The mythical rock band The Rolling Stones confirmed their presentation for the Cuban public next May 25th. The free concert will take place at the Ciudad Deportiva de La Habana, and will be the first open air concert in the country by a British Rock Band.
The concert, which has been in the planning stages for several months, comes only days after President Barack Obama’s recently announced his visit to Cuba. Natacha García, communications director for Cuba’s National Institute of Music, says the Ministry of Culture had to move the concert from March 19 to March 25 because of Obama´s visit on March 21st.
Mick Jagger visited the island a year ago, and a rock music journalist wrote about it in the state newspaper, Granma. He said “there have been a million phases” and “a year of negotiations” before both sides could agree on an event that has “never been seen in Cuba before.” “Jagger had a good time here,” continued the journalist. “He went to private clubs and danced with people. He even played with the band Interactivo. Waiters said he drank Cristal beers and liked the vibe.”
The Stones will bring their high octane performance and incredible music catalogue to the Caribbean for the first time ever, although the rock-and-roll public in the island is not in majority, given the predominance of the taste for Son, Reggetón, and Pop music, among the Cuban youth. On the other hand, the Cuban regime prohibited the sale of the band’s records for years, considering its music a symbol of capitalism. But now Raúl Castro´s administration has opened the door to the greatest band in the world, as a symbol of new airs of liberalization.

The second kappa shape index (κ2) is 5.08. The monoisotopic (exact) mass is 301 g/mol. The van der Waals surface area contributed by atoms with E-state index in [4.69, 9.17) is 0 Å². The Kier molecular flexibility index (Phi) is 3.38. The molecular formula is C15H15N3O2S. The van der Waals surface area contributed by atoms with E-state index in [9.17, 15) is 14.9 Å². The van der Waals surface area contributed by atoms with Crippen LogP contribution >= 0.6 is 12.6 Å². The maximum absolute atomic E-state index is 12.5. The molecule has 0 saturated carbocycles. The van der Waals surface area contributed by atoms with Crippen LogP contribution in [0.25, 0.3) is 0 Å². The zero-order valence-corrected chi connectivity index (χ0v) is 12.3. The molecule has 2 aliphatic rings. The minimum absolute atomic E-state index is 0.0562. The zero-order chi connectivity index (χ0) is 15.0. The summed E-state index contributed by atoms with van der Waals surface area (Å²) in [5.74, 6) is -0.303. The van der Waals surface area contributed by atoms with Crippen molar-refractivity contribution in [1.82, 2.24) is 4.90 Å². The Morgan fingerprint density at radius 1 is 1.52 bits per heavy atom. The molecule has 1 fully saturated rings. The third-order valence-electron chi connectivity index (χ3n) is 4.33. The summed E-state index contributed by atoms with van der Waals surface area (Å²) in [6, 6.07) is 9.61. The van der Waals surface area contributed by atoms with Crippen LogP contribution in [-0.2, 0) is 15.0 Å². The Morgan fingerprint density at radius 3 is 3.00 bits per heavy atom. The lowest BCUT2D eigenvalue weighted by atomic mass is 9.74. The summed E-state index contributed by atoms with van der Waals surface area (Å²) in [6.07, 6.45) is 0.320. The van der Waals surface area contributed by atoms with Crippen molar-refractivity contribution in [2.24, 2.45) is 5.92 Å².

“This is an act of reparation for a historic injustice against The Beatles and the Stones,” says the famous Cuban writer Leonardo Padura in a telephone interview. Listening to these groups could lead to arrest, charges of hostility to the regime, and prison time for liking “the rhythms of capitalism.” “My generation listened to them in hiding. They sometimes came on the radio, […] and they were not shown on TV. If someone had told me when I was a teenager that this British band could one day play in my country, I would have said he had an incurable mental illness,” Padura said.
The truth is that many Cubans over 35 years old, currently living in Germany, Ireland, Spain, USA, and many other countries, are planning to come to the island, since this could become one of the largest concerts in history. In 2006, more than 1.3 million people gathered to hear the Stones play at Copacabana Beach in Rio de Janeiro.
The band is leading a musician to musician initiative in which much needed musical instruments and equipment are being donated by major suppliers for the benefit of Cuban musicians of all genres. Donors include The Gibson Foundation, Vic Firth, RS Berkeley, Pearl, Zildjian, Gretsch, Latin Percussion, Roland and BOSS with additional assistance from the Latin GRAMMY Cultural Foundation.
The Rolling Stones recently said: “We have performed in many special places during our long career but this show in Havana is going to be a landmark event for us, and, we hope, for all our friends in Cuba too.”